PubMed 17154102

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Automatically associated channels: Nav1.4

Title: [Recent progress on the searchs of pathogenesis of thyrotoxic periodic paralysis]

Authors: Yoshiaki Shishiba

Journal, date & volume: Nippon Rinsho, 2006 Dec , 64, 2339-47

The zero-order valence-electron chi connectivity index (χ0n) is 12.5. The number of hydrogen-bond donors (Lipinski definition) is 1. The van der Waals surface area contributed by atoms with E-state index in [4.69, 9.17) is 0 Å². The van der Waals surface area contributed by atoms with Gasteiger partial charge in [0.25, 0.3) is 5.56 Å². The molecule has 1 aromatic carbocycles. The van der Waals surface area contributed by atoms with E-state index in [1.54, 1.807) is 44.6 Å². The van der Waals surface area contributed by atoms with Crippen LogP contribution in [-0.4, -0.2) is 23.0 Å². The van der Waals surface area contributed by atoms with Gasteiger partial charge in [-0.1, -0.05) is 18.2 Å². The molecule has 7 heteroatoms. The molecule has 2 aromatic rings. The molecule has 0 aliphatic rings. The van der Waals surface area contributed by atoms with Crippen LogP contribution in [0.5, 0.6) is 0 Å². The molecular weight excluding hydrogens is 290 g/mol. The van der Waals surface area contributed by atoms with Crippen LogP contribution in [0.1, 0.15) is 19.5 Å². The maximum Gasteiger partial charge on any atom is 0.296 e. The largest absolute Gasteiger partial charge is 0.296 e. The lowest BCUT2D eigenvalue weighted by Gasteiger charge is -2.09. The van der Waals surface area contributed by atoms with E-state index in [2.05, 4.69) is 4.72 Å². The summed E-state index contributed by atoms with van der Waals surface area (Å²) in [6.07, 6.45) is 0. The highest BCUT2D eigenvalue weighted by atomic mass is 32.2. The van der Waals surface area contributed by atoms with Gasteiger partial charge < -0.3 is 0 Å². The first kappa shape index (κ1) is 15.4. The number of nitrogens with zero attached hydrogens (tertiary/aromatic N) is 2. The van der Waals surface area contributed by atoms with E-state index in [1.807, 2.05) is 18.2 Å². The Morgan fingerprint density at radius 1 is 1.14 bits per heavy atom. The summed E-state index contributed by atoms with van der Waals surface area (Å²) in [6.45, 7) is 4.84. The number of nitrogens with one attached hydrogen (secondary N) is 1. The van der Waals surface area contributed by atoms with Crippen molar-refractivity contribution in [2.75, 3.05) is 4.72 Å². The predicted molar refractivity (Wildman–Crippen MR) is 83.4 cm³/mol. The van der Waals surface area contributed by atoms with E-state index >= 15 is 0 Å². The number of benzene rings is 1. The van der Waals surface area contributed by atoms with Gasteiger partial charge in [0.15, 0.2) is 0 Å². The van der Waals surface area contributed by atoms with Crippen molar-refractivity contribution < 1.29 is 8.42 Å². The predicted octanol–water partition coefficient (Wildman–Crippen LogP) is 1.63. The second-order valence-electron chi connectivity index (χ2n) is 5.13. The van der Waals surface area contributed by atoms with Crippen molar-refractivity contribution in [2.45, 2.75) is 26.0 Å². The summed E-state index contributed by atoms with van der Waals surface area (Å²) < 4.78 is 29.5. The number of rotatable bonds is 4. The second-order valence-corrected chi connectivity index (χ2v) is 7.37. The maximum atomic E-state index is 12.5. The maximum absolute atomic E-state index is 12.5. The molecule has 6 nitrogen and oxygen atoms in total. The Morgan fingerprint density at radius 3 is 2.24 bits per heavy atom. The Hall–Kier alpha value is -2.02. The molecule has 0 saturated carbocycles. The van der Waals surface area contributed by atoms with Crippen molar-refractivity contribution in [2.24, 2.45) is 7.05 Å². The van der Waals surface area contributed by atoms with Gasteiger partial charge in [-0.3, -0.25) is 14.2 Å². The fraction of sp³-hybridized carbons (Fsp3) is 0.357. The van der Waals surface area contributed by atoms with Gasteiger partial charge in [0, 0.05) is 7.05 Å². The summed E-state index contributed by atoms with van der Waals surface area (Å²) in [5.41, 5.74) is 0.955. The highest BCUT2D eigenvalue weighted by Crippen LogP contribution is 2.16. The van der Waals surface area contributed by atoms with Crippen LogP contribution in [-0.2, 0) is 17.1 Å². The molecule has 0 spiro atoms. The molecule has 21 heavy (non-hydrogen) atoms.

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In Japan, more than 60% of hypokalemic periodic paralysis is thyrotoxic instead of familial type frequently experienced in Caucasian countries. The pathogenesis of familial hypokalemic periodic paralysis (FHPP) has been elucidated to be due to the mutation of one of the genes in either Ca(CACN1AS), Na(SCN4A) or K channel(KCNE3). Clinical features of thyrotoxic periodic paralysis (TPP) is very similar to that of FHPP and rigorous attempts have been devoted to the search of the gene mutation of ion channels in TPP. To date, however, no such an attempt has been successful except for the findings of SNiPs in those ion channel genes or in the vicinity of TRE of CACN1AS. Those SNiPs may provide a risk to the attack of TPP. In TPP, we and others reported that the serum insulin level tremendously elevated prior to the attack of paralysis. There were clinical evidences indicating that hypokalemic periodic paralysis is caused by the depolarization block of muscle cell membrane instead of hyperpolarization block once assumed previously. Otsuka reported that insulin can induce depolarization block of muscle membrane in low K concentration by increasing membrane permeability to Na. We have reported that K deficiency and thyroid hormone excess increased NaK-ATPase and may sensitize the muscle membrane to the effect of insulin to cause depolarization in an animal model. In fact, in Japan, incidence of TPP of male decreased from 8.6% in 1958 to 4.3% in 1998. During this 40 years, intake of K was increased from 43 to 65 mEq per day per person as described by the National Survey of Nutrition. The SNiPs of ion channel genes, together with K deficiency or thyroid hormone excess, may provide a risk to the occurrence of TPP.